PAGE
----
He and his brother, Brian, began the practice of no-till on their 2,100-acre corn and soybean farm when they learned it could increase the carbon, nutrients and water available in the soil. Their farm is in a particularly dry area of the country, and keeping moisture on their land is a top priority. For every 1% increase of carbon, an acre of land can hold an additional 40,000 gallons of water.

Once they stopped tilling, the Berns family saw organic matter in the soil increase, which can have the added benefit of making foods grown in the soil more nutritious.

Organic matter, a section of soil that contains decomposing plant or animal tissue, serves as a reservoir of nutrients that microbes can feast upon while they provide nitrogen to growing plants and sequester carbon. The more organic matter, the more organisms the soil can support.

Cannabis: a remedy for the soil?

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Julian Vigo 

Hemp offers untold benefits for the soil, production processes, renewable fuel and sustainable fashion.

The internet has been awash in new health apps to improve sleep and wellness and an enormous amount of information on CBD oil, a product derived from cannabis, also commonly known as the source of marijuana.

Of cannabis’ compounds called cannabinoids are two primary components: THC and CBD, the latter is its non-psychoactive component. CBD has been rebranded – it was previously known as hemp oil and is also called cannabis oil and cannabidiol. 

CBD is heavily marketed in the EU and is sold to remedy everything from pain relief to stress to depression. While some have questioned the benefits of CBD, there is some hope that this marketing drive towards CBD might open up more awareness of benefits that cannabis in all its forms might offer the planet. 

Ecological benefits

While the chemical ecology of cannabis is largely unknown to most, the reality is that the cannabis plant is turning out to be one of the best responses to our planet’s current demise.

The recreational and medicinal uses of cannabis are far more widely publicised today due to the growing trend of legalisation (although cannabis with THC remains illegal in the UK), in addition to the expansion of cannabis dispensaries

But what is less emphasised in the media today are the may uses of the cannabis plant in addition to its added benefits to the soil. Unlike cotton and many other plants used in textile, hemp needs less water and requires no pesticides, allows for soil remediation (phytoremediation) – whereby hemp can absorb pollutants from the earth – and it returns 60-70 percent of the nutrients it takes from the soil.

The cannabis plant has a wide range of uses which makes its cultivation both a boon for the ecology as well as for nutrition among other uses. This plant can provide oil used for cooking, fuel, personal care products, dietary supplements, beverages, baked goods, protein powder, beer, flour and animal feed.

Beyond this, hemp is used in building materials (fiberboard, insulation, cement and mortar), paper products and industrial textiles. Additionally, there are myriad agricultural benefits from this plant: it suppresses weeds, its roots provide soil aeration and it allows for pollen isolation.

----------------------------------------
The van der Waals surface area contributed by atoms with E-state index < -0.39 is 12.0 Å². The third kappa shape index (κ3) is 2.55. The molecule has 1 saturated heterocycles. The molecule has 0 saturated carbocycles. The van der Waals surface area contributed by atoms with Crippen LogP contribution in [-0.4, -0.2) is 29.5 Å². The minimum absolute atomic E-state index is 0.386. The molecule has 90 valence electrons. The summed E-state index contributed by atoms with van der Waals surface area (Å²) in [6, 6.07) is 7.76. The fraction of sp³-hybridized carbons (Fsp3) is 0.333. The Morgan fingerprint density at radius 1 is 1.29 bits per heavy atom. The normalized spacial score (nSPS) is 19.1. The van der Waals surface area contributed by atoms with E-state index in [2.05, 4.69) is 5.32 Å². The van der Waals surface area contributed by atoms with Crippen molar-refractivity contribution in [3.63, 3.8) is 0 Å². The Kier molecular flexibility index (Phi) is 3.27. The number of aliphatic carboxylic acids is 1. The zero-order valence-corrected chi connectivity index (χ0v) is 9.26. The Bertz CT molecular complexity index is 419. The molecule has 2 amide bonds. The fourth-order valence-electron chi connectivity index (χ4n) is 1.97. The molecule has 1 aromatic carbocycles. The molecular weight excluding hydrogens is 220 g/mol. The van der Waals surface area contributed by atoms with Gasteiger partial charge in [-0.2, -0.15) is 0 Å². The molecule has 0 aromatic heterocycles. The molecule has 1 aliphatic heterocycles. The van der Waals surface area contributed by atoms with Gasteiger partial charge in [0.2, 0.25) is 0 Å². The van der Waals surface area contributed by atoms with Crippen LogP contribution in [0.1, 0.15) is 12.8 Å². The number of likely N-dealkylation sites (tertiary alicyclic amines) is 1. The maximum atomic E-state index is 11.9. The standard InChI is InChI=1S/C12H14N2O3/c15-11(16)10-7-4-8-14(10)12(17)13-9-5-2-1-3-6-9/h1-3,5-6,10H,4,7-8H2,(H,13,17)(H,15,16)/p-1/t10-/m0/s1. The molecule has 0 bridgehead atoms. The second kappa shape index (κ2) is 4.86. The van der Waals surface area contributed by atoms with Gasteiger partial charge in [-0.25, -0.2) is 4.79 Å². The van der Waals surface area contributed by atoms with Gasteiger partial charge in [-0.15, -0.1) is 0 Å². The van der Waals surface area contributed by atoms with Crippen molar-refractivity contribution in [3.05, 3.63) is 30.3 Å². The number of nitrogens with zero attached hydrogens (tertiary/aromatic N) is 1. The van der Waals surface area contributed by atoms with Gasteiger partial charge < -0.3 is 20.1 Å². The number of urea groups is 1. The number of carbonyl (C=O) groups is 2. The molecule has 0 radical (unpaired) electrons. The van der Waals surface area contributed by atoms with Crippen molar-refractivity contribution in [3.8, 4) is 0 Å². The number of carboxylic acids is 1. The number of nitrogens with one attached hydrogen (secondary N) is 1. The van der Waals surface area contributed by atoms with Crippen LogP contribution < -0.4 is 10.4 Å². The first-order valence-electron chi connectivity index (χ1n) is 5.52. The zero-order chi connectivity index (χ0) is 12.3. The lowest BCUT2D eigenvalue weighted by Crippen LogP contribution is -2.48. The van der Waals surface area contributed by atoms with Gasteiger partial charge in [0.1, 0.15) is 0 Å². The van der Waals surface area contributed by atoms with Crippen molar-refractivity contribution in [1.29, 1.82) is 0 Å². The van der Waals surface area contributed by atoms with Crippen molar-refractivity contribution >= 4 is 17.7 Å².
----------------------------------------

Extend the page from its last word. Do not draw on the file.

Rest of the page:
Production benefits

What this means for the planet is that hemp offers the most far ranging uses for our sustainability. For instance, hemp requires half the amount of water that cotton needs to produce a 250 percent higher yield than cotton because when processing is figured into the water usage equation, “cotton uses more than four times as much water as hemp”.

Cotton production relies on pesticides while hemp does not and hemp is naturally resistant to pests as its dense foliage provides enough shade to prevent or suppress weed growth. 

From industrial hemp farming which is expected to almost double in growth by 2026 to “pick-your-own” hemp fields, the future of textile is quickly moving towards a hemp-based production in North America.

Earlier this month New York Fashion Week’s runway show by Korto Momolu showcased her collection consisting of 26 designs created from hemp fabric among other sustainably-manufactured textiles.

Where the CBD craze is being pushed endlessly online, hemp production for textiles is the best possible outcome of what might end up being a passing fad.

The positive by-product of this current rage is that hemp production is having a boost and many fashion designers are advocating for more sustainable textiles such as bamboo and hemp. Even Levi’s has gotten behind the momentum and recently released styles made with “cottonised hemp.” As hemp is 100 percent biodegradable, this fabric is becoming more and more the harbinger to future fashion.

Renewable fuel 

As for the possible transportation benefits, hemp is a replacement for non-renewable energy sources despite the many challenges that hemp biodiesel made from Cannabis Sativa Linn. Still, many scientific studies such as “Advantages and Challenges of Hemp Biodiesel Production” (2015) see great promise in expanding hemp for biodiesel production. 

This study notes the following: “Hemp seeds present a viable feedstock option for biodiesel production. This is demonstrated by the plant’s high yield, ability to grow on infertile soil, resilience to disease and bugs.

“Hemp biodiesel may be used an alternative to the highly controversial biodiesel produced from palm oil. Legalization and increased production of hemp oil may improve the cost of producing hemp oil and subsequently hemp biodiesel.”

This report makes astonishing findings, among which it notes its potential to be used as a primary feedstock and for the purpose of the production of biodiesel fuel.

It states: “When compared with similar crops that are used in large-scale commercial biodiesel production, hemp provides a substantially greater yield and has a higher oil content than that of rapeseed and soybean.

“In addition, biodiesel made from hempseed can meet the ATSM D6751 and EN 14214 requirement for fuel quality and surpass that of conventional diesel except in the area of oxidation stability, as is the case with other biodiesel products. However, the oxidation stability can be improved with the addition of antioxidants to the fuel prolonging its shelf life.”